Neuwald v. BrockAnnotate this Case
EDWARD B. NEUWALD, Respondent, v. A. B. BROCK, as Director of the Department of Agriculture, etc., et al., Appellants.
U.S. Webb, Attorney-General, and Frank English and John J. Dailey, Deputies Attorney-General, for Appellants.
Eustace Cullinan, Eustace Cullinan, Jr., and Herbert E. Wenig for Respondent.
Petitioner on March 1, 1932, was appointed to the position of supervising investigator in the division of weights and measures in the Department of Agriculture of the state of California, by the then director of that department. His position under said appointment was temporary for the reason that at the time of his appointment there was no appropriate eligible list of persons for the class or grade to which said position belonged, or from which the State Civil Service Commission could certify to the director of the Department of Agriculture, the names and addresses of three or any number of persons standing highest on the eligible list of the class or grade to which the position of supervising investigator [12 Cal. 2d 665] in the division of weights and measures belonged. There had not been up to the time of petitioner's discharge any such eligible list certified by the Civil Service Commission to said director of the Department of Agriculture for the position held by petitioner under his said appointment. Petitioner continued to hold said position from the date of his appointment to January 26, 1935, when the director of the Department of Agriculture purported to dismiss him from his said position by notifying him of his dismissal and by filing a written statement with the Civil Service Commission giving the reason for his dismissal.
At the general election held on November 6, 1934, article XXIV was adopted and added to the Constitution of the state. By this new section of the Constitution petitioner was given the status of a probationary appointee and as therein provided "such probationary term to commence on the effective date hereof of not less than two months nor more than eight months in the class or grade assigned as it [the commission] may fix".
On January 24, 1935, Director Brock dismissed petitioner by a written communication in which he stated as his reason for such dismissal that petitioner's conduct and capacity as such probationary employee had not been satisfactory to him. Whereupon petitioner instituted this action for the purpose of having himself reinstated in such position, for the recovery of his salary from the date of his purported dismissal, and for damages sustained by him by reason of the alleged illegal action of the Director of the Department of Agriculture in dismissing him from said position. The trial court found in favor of the petitioner and awarded judgment for the reinstatement of petitioner in his former position and for the recovery of his salary during the period of his dismissal. The respondents have appealed from said judgment. In our discussion of the case we shall continue to refer to the parties hereto as petitioner and respondents respectively.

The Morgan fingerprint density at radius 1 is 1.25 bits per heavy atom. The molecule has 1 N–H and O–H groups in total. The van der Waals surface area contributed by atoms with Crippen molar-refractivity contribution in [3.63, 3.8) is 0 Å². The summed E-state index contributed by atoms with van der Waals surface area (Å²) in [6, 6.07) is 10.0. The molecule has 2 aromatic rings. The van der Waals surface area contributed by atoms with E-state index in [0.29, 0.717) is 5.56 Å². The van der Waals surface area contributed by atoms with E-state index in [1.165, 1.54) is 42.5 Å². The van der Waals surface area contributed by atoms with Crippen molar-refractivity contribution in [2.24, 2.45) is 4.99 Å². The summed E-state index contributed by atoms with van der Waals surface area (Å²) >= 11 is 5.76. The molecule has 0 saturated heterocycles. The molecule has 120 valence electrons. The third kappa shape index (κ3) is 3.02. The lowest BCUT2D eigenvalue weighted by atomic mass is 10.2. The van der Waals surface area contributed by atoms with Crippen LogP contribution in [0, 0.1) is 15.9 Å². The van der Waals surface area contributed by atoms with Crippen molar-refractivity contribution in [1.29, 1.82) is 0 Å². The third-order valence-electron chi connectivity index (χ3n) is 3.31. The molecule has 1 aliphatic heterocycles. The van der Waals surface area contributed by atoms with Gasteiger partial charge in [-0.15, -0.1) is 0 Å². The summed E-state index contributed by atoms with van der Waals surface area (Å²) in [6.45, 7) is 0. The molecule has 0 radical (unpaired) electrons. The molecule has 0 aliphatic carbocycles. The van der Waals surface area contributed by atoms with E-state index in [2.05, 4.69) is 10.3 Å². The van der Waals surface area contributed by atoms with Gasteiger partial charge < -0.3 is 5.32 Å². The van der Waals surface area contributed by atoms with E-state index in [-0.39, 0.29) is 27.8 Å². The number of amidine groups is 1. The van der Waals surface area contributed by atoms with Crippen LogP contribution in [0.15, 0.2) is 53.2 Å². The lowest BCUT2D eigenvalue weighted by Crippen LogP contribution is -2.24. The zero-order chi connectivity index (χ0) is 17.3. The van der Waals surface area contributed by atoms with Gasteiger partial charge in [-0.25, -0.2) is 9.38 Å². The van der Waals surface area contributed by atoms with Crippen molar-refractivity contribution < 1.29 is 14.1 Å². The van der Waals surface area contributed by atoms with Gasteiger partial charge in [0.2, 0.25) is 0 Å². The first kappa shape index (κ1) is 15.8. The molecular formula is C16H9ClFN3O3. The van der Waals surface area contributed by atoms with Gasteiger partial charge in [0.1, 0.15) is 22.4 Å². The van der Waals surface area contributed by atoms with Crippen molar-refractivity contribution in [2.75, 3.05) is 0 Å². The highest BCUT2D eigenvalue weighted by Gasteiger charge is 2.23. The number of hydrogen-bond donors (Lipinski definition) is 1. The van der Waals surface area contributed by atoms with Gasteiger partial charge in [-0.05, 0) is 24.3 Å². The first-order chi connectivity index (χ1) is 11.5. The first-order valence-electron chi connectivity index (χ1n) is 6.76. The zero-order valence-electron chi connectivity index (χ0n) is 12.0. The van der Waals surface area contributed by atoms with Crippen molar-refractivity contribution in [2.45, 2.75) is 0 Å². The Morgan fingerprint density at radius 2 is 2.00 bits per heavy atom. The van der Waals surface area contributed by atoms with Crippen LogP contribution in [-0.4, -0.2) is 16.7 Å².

The trial court found that the reason stated by the director of agriculture for the dismissal of petitioner was not a valid or sufficient reason for the dismissal of a civil service employee holding a position under the State Civil Service Act, and it was not one of the causes, grounds or reasons specified in section 14 of the State Civil Service Act (Stats. 1913, p. 1035, [12 Cal. 2d 666] as amended, Stats. 1929, p. 252) for which a person holding a position under the provisions of said act may be dismissed, and is not a reason or cause for such dismissal sufficient to satisfy the requirements of section 14 of said act or of rule 9 of the State Civil Service Commission. The court further found that the statement of the director of his reason was untrue and was a pretext to frustrate and defeat the intent and purpose of the recently adopted article XXIV of the Constitution, and to prevent the petitioner from acquiring a permanent status. (Finding XIV.)
It is contended by petitioner that he could be dismissed from his probationary position by the appointing officer only for one or more of the reasons enumerated in section 14 of said act, as the trial court found, or if he could be dismissed for any other reason, that specified by Director Brock was nevertheless insufficient; while respondents contend that the dismissal of petitioner from his probationary position is provided for and was controlled by section 9 of said act, and that the reason given by the Director of Agriculture for such dismissal was sufficient in that it complied with rule 9 of said Civil Service Commission.
Section 14 of said act in so far as here material, reads as follows: "The tenure of every person holding a position under the provisions of this act shall be during good behavior, but any such person may be removed, demoted, suspended without pay, transferred to another position in the same class, reprimanded, or restored to his position with such pay as may be equitable under a procedure in conformity with the provisions of this section which shall be set up by the commission in its rules and regulations, for any of the following causes: Incompetency, inefficiency, insubordination, dishonesty, intemperance, immorality, profanity, discourteous treatment of the public or other employees, improper political activity, wilful disobedience, violation of the provisions of this act or of the rules and regulations of the commission, or for any other failure of good behavior or any other act or acts which are incompatible with or inimical to the public service." The section further provides that written charges must be filed against the employee with the commission and a copy served upon the employee who is given the right to answer said charge and to have a hearing before the commission. The decision of the commission is final. [12 Cal. 2d 667]